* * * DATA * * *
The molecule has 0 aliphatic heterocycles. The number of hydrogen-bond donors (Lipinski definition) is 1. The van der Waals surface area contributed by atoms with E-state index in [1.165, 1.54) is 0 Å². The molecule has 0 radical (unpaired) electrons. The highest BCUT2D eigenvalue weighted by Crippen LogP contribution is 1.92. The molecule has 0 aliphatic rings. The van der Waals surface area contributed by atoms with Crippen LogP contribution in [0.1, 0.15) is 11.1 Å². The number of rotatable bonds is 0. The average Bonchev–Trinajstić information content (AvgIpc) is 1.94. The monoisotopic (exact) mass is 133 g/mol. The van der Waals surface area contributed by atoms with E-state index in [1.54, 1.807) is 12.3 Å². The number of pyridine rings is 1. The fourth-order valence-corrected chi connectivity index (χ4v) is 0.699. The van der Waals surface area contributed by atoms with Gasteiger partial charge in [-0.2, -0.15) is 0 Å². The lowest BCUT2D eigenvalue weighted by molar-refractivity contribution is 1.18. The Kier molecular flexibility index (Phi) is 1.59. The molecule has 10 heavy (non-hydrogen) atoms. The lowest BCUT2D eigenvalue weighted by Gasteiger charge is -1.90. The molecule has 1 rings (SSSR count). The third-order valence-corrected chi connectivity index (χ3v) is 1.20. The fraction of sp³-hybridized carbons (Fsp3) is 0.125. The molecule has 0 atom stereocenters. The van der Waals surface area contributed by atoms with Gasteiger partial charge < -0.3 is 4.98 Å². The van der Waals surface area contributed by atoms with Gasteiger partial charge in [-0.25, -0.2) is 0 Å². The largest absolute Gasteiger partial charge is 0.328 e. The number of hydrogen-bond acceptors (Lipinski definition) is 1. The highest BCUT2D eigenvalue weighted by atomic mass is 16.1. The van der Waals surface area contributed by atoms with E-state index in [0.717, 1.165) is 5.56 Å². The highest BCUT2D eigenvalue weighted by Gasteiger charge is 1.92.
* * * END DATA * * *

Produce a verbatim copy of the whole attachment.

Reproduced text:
The molecule has 0 aliphatic heterocycles. The number of hydrogen-bond donors (Lipinski definition) is 1. The van der Waals surface area contributed by atoms with E-state index in [1.165, 1.54) is 0 Å². The molecule has 0 radical (unpaired) electrons. The highest BCUT2D eigenvalue weighted by Crippen LogP contribution is 1.92. The molecule has 0 aliphatic rings. The van der Waals surface area contributed by atoms with Crippen LogP contribution in [0.1, 0.15) is 11.1 Å². The number of rotatable bonds is 0. The average Bonchev–Trinajstić information content (AvgIpc) is 1.94. The monoisotopic (exact) mass is 133 g/mol. The van der Waals surface area contributed by atoms with E-state index in [1.54, 1.807) is 12.3 Å². The number of pyridine rings is 1. The fourth-order valence-corrected chi connectivity index (χ4v) is 0.699. The van der Waals surface area contributed by atoms with Gasteiger partial charge in [-0.2, -0.15) is 0 Å². The lowest BCUT2D eigenvalue weighted by molar-refractivity contribution is 1.18. The Kier molecular flexibility index (Phi) is 1.59. The molecule has 10 heavy (non-hydrogen) atoms. The lowest BCUT2D eigenvalue weighted by Gasteiger charge is -1.90. The molecule has 1 rings (SSSR count). The third-order valence-corrected chi connectivity index (χ3v) is 1.20. The fraction of sp³-hybridized carbons (Fsp3) is 0.125. The molecule has 0 atom stereocenters. The van der Waals surface area contributed by atoms with Gasteiger partial charge < -0.3 is 4.98 Å². The van der Waals surface area contributed by atoms with Gasteiger partial charge in [-0.25, -0.2) is 0 Å². The largest absolute Gasteiger partial charge is 0.328 e. The number of hydrogen-bond acceptors (Lipinski definition) is 1. The highest BCUT2D eigenvalue weighted by atomic mass is 16.1. The van der Waals surface area contributed by atoms with E-state index in [0.717, 1.165) is 5.56 Å². The highest BCUT2D eigenvalue weighted by Gasteiger charge is 1.92.